“The show was designed to help kids learn to think for themselves and take into consideration the perspectives of those around them,” adds Doherty. “As Alma thinks things through, she models self-advocacy, empathy and social awareness. She’s a smart kid with a big heart — we hope young viewers will think she’s way, way, way fun to watch!”
The show’s animation is produced by a team of over 60 people at Canada’s Pipeline Studios in Hamilton as well as remote artists based in Medellín, Colombia and Santiago, Chile. The studio uses Toon Boom Harmony, Maya, Nuke and Photoshop, all managed through Banzai, Pipeline Studios’ internally developed asset management system.
Doherty says she is very pleased with what the artists and animators at Pipeline have been able to deliver for the show. “A lot of animation in the non-verbal sequences, where you see how the parents are communicating or sitting with their children are really crucial in a show like this, but Pipeline has been amazing. The rig for Alma’s face, for example, can have 100 points on it, which allows for such a wide range of expressions. It’s phenomenal to see that which really brings down the number of notes we need to give, because everything starts at such a great place.”
Capturing the Beat of the Bronx
The producers also strove for authenticity in the designs of the neighborhood. “What I saw in a lot of the other animated shows were a lot of wonky angles and chunky buildings, as if they were made out of playsets,” says Doherty. “We wanted to be different from that. Fortunately, I discovered the work of our designer Ileana Soon at the CTN eXpo one year. She’s originally from Indonesia, but she lives in L.A. I loved her vibrant, colorful palette, and thought that she really reflected the colors of a New York neighborhood. The colors also reflected Alma’s bright, saturated Caribbean roots. So, we were very happy to have her come up with the concepts for the show.”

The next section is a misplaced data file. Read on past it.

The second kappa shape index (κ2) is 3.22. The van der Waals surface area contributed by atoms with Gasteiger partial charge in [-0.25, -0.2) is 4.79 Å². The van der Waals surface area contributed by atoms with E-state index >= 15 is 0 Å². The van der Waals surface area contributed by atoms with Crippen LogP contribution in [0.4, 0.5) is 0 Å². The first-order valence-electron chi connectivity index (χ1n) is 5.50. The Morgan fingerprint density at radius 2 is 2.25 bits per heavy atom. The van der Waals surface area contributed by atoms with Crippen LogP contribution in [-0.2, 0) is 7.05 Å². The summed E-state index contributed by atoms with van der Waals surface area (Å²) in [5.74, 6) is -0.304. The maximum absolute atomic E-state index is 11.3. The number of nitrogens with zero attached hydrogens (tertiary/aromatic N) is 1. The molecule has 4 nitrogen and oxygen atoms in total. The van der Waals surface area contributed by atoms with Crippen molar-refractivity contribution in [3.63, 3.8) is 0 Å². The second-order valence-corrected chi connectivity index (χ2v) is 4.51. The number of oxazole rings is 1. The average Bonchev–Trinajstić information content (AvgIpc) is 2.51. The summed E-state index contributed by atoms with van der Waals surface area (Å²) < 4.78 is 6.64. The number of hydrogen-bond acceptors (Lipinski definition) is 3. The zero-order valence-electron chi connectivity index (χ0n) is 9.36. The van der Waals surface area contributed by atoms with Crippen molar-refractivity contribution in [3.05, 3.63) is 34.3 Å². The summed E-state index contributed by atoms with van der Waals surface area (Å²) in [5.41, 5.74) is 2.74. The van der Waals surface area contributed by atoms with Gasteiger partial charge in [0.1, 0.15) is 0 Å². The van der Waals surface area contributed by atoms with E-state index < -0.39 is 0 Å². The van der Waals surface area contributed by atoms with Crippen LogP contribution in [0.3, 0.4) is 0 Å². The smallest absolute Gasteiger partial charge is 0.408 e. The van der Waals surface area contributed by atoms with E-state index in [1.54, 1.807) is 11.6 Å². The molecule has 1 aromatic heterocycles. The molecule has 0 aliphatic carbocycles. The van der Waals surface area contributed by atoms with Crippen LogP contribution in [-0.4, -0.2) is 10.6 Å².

Of course, a show about a modern Puerto Rican family needs to have great music, too! The original theme song for Alma’s Way was written and produced by Puerto Rican superstar Lin-Manuel Miranda (Vivo, Hamilton) and Bill Sherman (Nature Cat, In the Heights), and is performed by Flaco Navaja and Summer Rose Castillo, who voices Alma. The show’s music is composed by Asher Lenz, Stephen Skratt and Fabiola M. Mendez. “Music is one of the most fabulous parts of our show,” says Manzano. “Lin wrote wonderful lyrics and combined rap and salsa and bomba, and Bill Sherman was able to meld different kinds of musical styles for our theme song. Fabiola put a special Latin flavor in all of the musical cues, too.”
Both Doherty and Manzano hope kids will be entertained by Alma’s fun adventures. But they also hope it moves the culture forward in terms of authentic representations in animation. As Manzano points out, “I used to love watching Looney Tunes on TV. That’s how I first learned about classical music! I also loved Disney’s Fantasia, Dumbo and Cinderella. Those were brilliant animated movies, but you know what? There were no people of color in them. When I was a kid, we didn’t see people who looked like me in animation or live-action shows. I hope everybody can celebrate the diverse cultures that we are representing in our show in a humorous way. I also hope kids also learn to trust themselves — and to laugh, as well. Because we also insisted on the show to be funny!”
Alma’s Way premieres on PBS Kids nationwide on October 4.
All images courtesy of Fred Rogers Productions.